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Published in 1993
There were 135 constituencies represented in Parliament during this period. All of the 37 counties (except the two palatinate counties of Chester and Durham) returned two knights each. The number of towns represented fluctuated. In 1384, for example, 88 towns sent burgesses; in 1399 81 towns did; in 1421, it was 87 towns. All towns sent two burgesses, except London, which returned four.
Shire elections were held at meetings of the county court. The conduct of elections in the towns varied according to the system of government adopted in each town. The sheriff, as the chief royal official in the county had a powerful role in elections, and was able to influence their outcome. The writs of summons sent out from the royal chancery were normally addressed to him, and he was responsible for making the 'returns' showing who had been elected.
Little is known about how elections were held, although a series of fifteenth-century statutes, most of which were passed in this period, was designed to reduce the interference of sheriffs in the process by making more detailed regulations concerning polling in the counties. The first was a 1406 statute which set out how the election should be announced, and the way in which the results should be recorded and returned to the royal Chancery. Two further statutes of 1410 and 1413 introduced penalties to be imposed on sheriffs who did not comply with the 1406 provisions, and confirmed that electors had to be resident in the shires in which they voted.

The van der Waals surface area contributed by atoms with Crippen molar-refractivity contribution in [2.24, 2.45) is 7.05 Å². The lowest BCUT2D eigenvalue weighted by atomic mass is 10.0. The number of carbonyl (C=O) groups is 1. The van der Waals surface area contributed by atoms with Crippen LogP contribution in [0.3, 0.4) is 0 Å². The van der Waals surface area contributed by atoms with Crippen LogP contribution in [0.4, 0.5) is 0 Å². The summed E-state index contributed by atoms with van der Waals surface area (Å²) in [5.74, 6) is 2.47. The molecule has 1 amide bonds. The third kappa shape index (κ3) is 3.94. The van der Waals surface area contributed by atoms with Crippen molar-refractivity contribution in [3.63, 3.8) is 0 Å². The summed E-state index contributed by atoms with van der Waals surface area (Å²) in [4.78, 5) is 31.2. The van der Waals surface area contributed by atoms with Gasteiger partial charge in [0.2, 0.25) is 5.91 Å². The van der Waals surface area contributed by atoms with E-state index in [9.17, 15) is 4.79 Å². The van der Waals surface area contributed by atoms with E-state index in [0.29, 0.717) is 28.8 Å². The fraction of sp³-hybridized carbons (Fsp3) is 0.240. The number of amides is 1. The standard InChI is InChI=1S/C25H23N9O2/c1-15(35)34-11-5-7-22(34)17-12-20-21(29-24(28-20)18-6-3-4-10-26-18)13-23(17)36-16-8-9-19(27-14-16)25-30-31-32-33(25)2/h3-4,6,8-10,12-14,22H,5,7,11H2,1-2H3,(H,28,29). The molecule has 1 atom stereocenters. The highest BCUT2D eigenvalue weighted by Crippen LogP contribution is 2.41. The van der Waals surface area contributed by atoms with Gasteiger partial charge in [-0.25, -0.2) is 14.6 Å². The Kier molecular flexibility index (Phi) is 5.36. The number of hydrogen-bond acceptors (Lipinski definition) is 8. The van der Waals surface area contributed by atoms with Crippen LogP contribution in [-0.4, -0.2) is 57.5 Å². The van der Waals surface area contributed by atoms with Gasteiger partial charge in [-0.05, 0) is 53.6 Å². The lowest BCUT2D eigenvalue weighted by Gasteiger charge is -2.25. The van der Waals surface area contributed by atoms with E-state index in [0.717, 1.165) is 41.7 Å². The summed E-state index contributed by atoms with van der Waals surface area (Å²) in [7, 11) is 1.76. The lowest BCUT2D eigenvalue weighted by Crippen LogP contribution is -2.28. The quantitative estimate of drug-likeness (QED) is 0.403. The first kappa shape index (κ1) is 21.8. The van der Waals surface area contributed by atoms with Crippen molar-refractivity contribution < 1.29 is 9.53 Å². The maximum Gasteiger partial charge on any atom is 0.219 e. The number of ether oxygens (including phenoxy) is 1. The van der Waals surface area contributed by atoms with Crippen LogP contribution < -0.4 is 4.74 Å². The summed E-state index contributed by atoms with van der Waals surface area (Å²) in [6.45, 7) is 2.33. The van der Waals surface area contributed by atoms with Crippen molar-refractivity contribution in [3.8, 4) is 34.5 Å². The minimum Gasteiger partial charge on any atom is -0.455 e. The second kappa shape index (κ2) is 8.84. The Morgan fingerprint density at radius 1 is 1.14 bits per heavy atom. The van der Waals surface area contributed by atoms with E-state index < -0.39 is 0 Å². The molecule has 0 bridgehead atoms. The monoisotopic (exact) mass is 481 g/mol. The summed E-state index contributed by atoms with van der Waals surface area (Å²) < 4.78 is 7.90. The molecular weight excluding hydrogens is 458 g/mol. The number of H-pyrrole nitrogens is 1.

A statute after this period (1430) laid out the famous qualification for the county franchise, of '40 shilling freeholders'. Another later statute, of 1445, laid down other detailed provisions concerning the holding of county elections.
The ‘great beehive of Christendom’, London in the early seventeenth century was the largest city in England, home to more than 200,000 souls. Its population growth, more rapid than that of the rest of the country, was not halted even by severe plague outbreaks like that of 1603, which claimed...Read more
Recognizing the importance of Newcastle-upon-Tyne as both a port and a defensive site, the Normans lost no time in fortifying the township, just as the Romans had done before them. A flourishing community grew up around the castle, and shortly before 1135 the first of many royal charters was...Read more
Wallingford was a venal and expensive borough. In 1792 Oldfield wrote bluntly that ‘the highest bidder is always chosen ... Corruption is brought there to such a system that a legal discovery is not likely to be made, unless by a difference among the interested parties.’ The historian of the...Read more